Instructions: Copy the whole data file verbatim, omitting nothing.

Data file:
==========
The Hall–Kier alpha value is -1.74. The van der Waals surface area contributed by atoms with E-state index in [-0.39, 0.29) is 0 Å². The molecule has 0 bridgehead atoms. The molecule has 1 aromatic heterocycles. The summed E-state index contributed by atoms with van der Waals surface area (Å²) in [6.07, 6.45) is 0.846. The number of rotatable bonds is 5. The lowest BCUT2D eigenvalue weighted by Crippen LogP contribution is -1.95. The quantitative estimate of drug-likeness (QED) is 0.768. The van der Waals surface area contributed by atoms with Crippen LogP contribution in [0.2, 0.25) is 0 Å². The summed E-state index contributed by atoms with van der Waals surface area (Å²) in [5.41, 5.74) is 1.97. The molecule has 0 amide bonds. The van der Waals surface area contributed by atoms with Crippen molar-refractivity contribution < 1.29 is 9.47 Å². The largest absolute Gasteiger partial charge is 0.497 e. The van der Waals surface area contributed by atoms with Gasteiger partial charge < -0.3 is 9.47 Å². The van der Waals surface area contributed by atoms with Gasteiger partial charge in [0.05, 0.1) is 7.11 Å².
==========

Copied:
The Hall–Kier alpha value is -1.74. The van der Waals surface area contributed by atoms with E-state index in [-0.39, 0.29) is 0 Å². The molecule has 0 bridgehead atoms. The molecule has 1 aromatic heterocycles. The summed E-state index contributed by atoms with van der Waals surface area (Å²) in [6.07, 6.45) is 0.846. The number of rotatable bonds is 5. The lowest BCUT2D eigenvalue weighted by Crippen LogP contribution is -1.95. The quantitative estimate of drug-likeness (QED) is 0.768. The van der Waals surface area contributed by atoms with Crippen LogP contribution in [0.2, 0.25) is 0 Å². The summed E-state index contributed by atoms with van der Waals surface area (Å²) in [5.41, 5.74) is 1.97. The molecule has 0 amide bonds. The van der Waals surface area contributed by atoms with Crippen molar-refractivity contribution < 1.29 is 9.47 Å². The largest absolute Gasteiger partial charge is 0.497 e. The van der Waals surface area contributed by atoms with Gasteiger partial charge < -0.3 is 9.47 Å². The van der Waals surface area contributed by atoms with Gasteiger partial charge in [0.05, 0.1) is 7.11 Å².